The Associated Press Stylebook is explicit on the subject of expletives: “Do not use them, unless they are part of direct quotations and there is a compelling reason for them.” Writers are also instructed not to change “damn it” to “darn it,” to place offending language in a separate paragraph so that editors can easily delete the expletives that need deleting and to follow the first letter of an expletive with an appropriate number of hyphens — perhaps on the assumption that readers won’t be as offended if they themselves conjure up the hidden letters.
Finally, if the profanity is necessary, writers should flag the story at the top.
If an Alternative Press Stylebook exists, I’ve never seen it. Maybe it would say, “F— that!” I’m not sure.
Anyway, consider this story flagged.
The opening words of the play now running in a f— great production at the Bard’s Town Theatre starts with this direct quotation: “The play will begin when someone says, ‘Start the fucking play.’”
On the night I attended, the packed audience immediately responded (and this is a direct quotation), “Start the fucking play.”
And so the play began. This particular play, by Aaron Posner, may be single-handedly responsible for a global shortage of what the “eliminative dashes” that AP prescribes for words like f—. The title, “Stupid F—ing Bird” is seldom spelled out in print. And in an interview, Posner (who prefers that companies replace the dashes with ##s), has mentioned that certain companies are unlikely to produce the play because of the name. On the other hand, the 2013 play is much in demand among companies and audiences that delight in its adventurous mix of literate smarts and irreverent vulgarities — which puts it right in The Bard’s Town’s wheelhouse.
The play is a f—ing loose adaptation of Anton Chekhov’s “The Seagull,” and like its Russian grandparent, it’s constructed as a meta-critique that both lampoons and pays tribute to contemporary theatrical and social conventions. Much of that critique is packed into the script itself, which frequently uses direct address to the audience (and, at one point finds an actor requesting romantic advice from the audience). But the pleasures of this production owe much to the visual savvy of Director Scot Atkinson and Assistant Director Maria Allgeier. In scene after scene, they arrange the characters in shapes and relationships that even without words manage to invoke and subvert decades of stage convention.
But turning our attention to the plot and the characters, let’s be clear — as Atkinson writes in his program note — that knowledge of “The Seagull” is not a prerequisite for enjoying “Stupid F—ing Bird.” It’s a complicated farce, but a farce nonetheless. There are seven characters, whose relationships can be summed up like this: A loves B who has a crush on C who loves D who has an affair with E who is in a relationship with F. As for G, he’s an amiable fellow who manages to keep out of this romantic hexagon.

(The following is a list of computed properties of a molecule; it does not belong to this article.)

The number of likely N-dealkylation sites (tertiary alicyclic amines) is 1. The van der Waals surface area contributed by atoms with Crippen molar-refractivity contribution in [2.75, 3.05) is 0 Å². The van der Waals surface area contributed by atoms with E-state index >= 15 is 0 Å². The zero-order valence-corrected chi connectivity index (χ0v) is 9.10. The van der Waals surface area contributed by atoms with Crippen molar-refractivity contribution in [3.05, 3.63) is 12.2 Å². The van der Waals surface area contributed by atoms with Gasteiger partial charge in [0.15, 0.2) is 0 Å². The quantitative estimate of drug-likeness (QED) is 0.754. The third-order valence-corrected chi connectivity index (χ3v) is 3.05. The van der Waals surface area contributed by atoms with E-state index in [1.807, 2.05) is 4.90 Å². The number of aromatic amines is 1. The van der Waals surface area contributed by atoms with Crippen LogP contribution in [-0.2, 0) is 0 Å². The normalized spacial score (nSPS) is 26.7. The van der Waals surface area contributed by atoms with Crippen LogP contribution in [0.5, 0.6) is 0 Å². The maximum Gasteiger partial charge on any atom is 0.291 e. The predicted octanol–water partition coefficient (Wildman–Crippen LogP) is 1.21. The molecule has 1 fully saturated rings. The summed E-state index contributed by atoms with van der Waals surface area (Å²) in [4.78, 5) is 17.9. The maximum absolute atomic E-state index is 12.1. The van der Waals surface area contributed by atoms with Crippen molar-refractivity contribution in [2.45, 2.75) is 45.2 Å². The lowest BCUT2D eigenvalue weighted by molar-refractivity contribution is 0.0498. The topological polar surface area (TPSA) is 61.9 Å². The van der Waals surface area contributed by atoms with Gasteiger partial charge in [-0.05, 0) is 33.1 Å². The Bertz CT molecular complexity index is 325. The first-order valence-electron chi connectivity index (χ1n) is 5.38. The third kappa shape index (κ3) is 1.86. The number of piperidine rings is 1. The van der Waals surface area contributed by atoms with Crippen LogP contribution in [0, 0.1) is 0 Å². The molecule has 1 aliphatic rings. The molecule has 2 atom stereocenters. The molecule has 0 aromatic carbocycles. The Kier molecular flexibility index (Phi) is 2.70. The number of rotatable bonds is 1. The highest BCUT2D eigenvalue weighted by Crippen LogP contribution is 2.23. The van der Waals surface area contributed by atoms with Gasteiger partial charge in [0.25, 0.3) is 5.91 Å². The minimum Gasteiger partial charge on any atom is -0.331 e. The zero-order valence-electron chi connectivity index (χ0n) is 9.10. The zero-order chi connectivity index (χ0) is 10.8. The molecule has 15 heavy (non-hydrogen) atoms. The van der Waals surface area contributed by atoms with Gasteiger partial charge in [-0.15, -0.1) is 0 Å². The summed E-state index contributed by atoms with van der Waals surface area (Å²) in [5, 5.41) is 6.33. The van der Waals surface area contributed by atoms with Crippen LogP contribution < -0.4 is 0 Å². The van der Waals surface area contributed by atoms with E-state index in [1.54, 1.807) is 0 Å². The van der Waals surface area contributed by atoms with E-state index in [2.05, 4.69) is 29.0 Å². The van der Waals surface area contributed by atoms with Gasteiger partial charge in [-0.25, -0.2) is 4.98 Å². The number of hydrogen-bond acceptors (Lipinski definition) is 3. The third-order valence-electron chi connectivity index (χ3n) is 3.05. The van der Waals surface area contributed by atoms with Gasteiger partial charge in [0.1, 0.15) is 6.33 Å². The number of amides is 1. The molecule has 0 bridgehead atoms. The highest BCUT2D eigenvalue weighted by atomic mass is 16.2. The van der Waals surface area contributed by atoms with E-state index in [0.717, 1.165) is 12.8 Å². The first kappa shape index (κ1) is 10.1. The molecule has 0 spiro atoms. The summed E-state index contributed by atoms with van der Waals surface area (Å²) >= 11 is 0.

It would be f—ing hard work for me to connect each actor to his or her point on the hexagon. And for those who haven’t seen the play, it would be excruciatingly complicated. So I won’t. Catch the play, and you’ll figure that part out. But still, it’s conventional in theater reviews to discuss the characters and the actors who play them, so here it goes.
Con (Bryan Watson) is a tortured soul, a playwright/performance artist striving to destroy all artifice and use theater to tell the truth. He’s pretty sure that telling the truth and being successful are fundamentally incompatible, and that’s OK with him, if only because it verifies that his suffering is bona fide. Watson leavens his despair with just the right dash of narcissistic arrogance — and his indignant verbal eruptions are something to behold. Con’s mother, a famous actress named Emma (Carol Dines), doesn’t quite get her son’s attitude. Success has been very good for her — and Dines displays the trappings of success with glamor and an icy (if sometimes fragile) and unquestioning certainty that success is the most reliable indicator of quality.
Con’s newest piece of work (presented as a play-within-the-play) features an actress named Nina (played by Gracie Taylor), whose brilliantly choreographed and outrageously funny search for “truth” would be the highlight of the play — if not for all the highlights that follow (including her own well-honed romantic fling).
Supporting Con in his endeavors is a neglected sidekick, Mash (Katye Heim), who is also Con’s finest advocate. Of his work, she says, “It’s a site-specific performance event … It’s like a play, but not so stupid. Nobody’s pretending to be somebody else.” Heim’s is a dark and brooding presence — but her brooding is artful and ironic, especially when she picks up a guitar and sings a few songs penned by members of the cast and company). And supporting Mash, there is Dev — played by Raanan Hershberg, whose work as a comedian has attracted quite bit of media attention in Louisville. Here, he plays a hopelessly smitten lover with an inspiring, candid mix of grit and anguish in a performance that is a pleasure to watch. Equally fun to watch are the commanding performances from Phil Lynch as Trig, a massively successful novelist whose love for humanity is as palpable as his human weaknesses and Sean Childress as a doctor whose wistful acceptance of his life offers a quietly moving counterpoint to all those f—ing dramatic histrionics.